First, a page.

Top 3 Skills Inventory Examples (With Helpful Tips)

By Indeed Editorial Team

Published November 10, 2022

The Indeed Editorial Team comprises a diverse and talented team of writers, researchers and subject matter experts equipped with Indeed's data and insights to deliver useful tips to help guide your career journey.

Human resource (HR) professionals can use documents to assess employee capabilities and qualifications to help improve the professional's and company's performance. Organizations may require you to possess certain skills or learn them by a certain point in your time working with the company. Learning the various ways to use these documents may help you create detailed lists and develop actionable goals for a company's team. In this article, we discuss skills inventory examples, including defining the term, sharing a few examples, explaining the purpose of a skills inventory, and sharing some tips to help you create an effective inventory.

What is a skills inventory?

A skills inventory is a comprehensive document for listing, tracking, and monitoring individuals' skills who work for a company. A general company skills inventory might be a list of competencies the organization seeks in each professional working at the company to possess or develop. There can also be specific skills inventories for each professional at a company, detailing their standard company skills with their other abilities they can use in their role. Additionally, HR professionals can use these documents to track employees' skills, education credentials, and experiences.

Typically, employees can conduct self-assessments to determine where they feel their abilities are in certain skills. Employees may also have their skills inventoried by their managers, HR professionals, or other company leadership roles to assess where they think the employees' strengths are in the company. Often, companies may use both strategies to better understand a professional's capabilities. These inventories help the employee and company determine where their strengths are and where the professional may benefit from additional resources or training courses. A company's HR professionals can use the inventories to create leadership guidance and where to invest training resources.

Related: How to Conduct a Job Search by Skills and Assess Your Skills

Skills inventory examples

There are several types of skills inventories you can create that help employees understand their strengths and weakness. When a professional can identify their strengths, they can leverage them better in their workflow. Company team members can also benefit from understanding their weaknesses because it may help them improve. Additionally, these documents provide accountability for professionals to take ownership of their skills and where they might require improvement by setting achievable goals. Employees may set their goals to reevaluate in a year with their manager or HR professionals to assess if they've met their goals.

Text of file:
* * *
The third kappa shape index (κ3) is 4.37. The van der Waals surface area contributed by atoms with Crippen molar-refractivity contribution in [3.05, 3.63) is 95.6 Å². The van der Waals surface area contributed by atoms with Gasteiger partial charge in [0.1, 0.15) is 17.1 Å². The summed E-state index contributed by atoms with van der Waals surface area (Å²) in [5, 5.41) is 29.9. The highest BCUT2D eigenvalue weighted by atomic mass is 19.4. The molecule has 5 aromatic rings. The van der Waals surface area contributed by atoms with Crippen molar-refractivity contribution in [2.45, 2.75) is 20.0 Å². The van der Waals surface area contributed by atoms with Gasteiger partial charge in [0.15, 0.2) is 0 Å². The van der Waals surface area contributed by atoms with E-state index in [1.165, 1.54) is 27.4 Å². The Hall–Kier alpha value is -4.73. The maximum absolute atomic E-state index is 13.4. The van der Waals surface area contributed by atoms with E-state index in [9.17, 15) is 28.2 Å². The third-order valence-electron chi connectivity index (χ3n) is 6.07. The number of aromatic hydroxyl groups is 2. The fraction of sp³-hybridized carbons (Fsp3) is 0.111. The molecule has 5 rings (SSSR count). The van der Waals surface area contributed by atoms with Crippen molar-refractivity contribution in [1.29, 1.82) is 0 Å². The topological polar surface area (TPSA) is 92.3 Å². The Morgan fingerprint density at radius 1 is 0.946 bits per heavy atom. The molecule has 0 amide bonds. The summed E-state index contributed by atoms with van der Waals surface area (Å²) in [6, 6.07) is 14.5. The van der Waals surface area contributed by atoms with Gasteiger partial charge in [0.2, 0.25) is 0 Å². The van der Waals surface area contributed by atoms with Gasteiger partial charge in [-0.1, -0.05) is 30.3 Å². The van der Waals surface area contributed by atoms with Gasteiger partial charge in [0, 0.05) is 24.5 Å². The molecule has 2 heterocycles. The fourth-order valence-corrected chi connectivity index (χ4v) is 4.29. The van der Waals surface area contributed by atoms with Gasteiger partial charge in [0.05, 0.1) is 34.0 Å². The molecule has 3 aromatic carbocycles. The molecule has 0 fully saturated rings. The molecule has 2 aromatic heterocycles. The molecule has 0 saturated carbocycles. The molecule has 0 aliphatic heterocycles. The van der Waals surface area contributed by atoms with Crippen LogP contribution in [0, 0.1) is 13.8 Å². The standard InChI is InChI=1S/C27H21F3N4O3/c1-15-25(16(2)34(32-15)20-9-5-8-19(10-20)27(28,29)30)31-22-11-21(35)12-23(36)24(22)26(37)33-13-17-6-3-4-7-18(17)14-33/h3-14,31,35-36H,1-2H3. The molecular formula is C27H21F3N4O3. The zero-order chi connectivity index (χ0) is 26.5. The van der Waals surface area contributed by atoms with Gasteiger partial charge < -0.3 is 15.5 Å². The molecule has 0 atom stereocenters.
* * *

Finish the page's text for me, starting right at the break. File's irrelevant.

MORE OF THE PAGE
Here are three skills inventory examples:

1. Leadership skills inventory

A leadership skills inventory determines how well a professional can use their leadership skills in the workplace and provide guidance to their team members. HR professionals may provide this inventory to professionals they think might make beneficial team leads. They may even use these inventories as part of their interviewing process when assigning team leaders. On the document, the professional can include their name, position title, and department they work in, providing organizational information for those reviewing the document.

Below, there can be several statements the employee can agree or disagree with by checking the corresponding box. After they've reviewed their skills, they can detail which leadership skills they determined as their strength. Then, they can discuss the skills they plan to improve on, including a few simple steps to make them actionable. To provide accountability, the professional can sign and date the form. Here are a few questions you may include on the leadership skills inventory:

  • Are you a good listener?

  • Do you express appreciation to others?

  • How might you say you handle conflict well?

  • Do you treat other company professionals with respect?

  • Are you able to express forgiveness for others rather than holding grudges?

  • Do you have a positive attitude in the workplace?

Related: Leadership Skills: Definitions and Examples

2. Study skills inventory

A study skills inventory can help professionals assess their learning abilities. It can help them understand how they learn best and the most effective ways for them to comprehend new skills. Providing this inventory for professionals in the workplace may help them learn new company skills and processes faster to implement into their workflow, which benefits the company in reaching its goals. In this document, they can include their name and the date to help them track their learning style progress.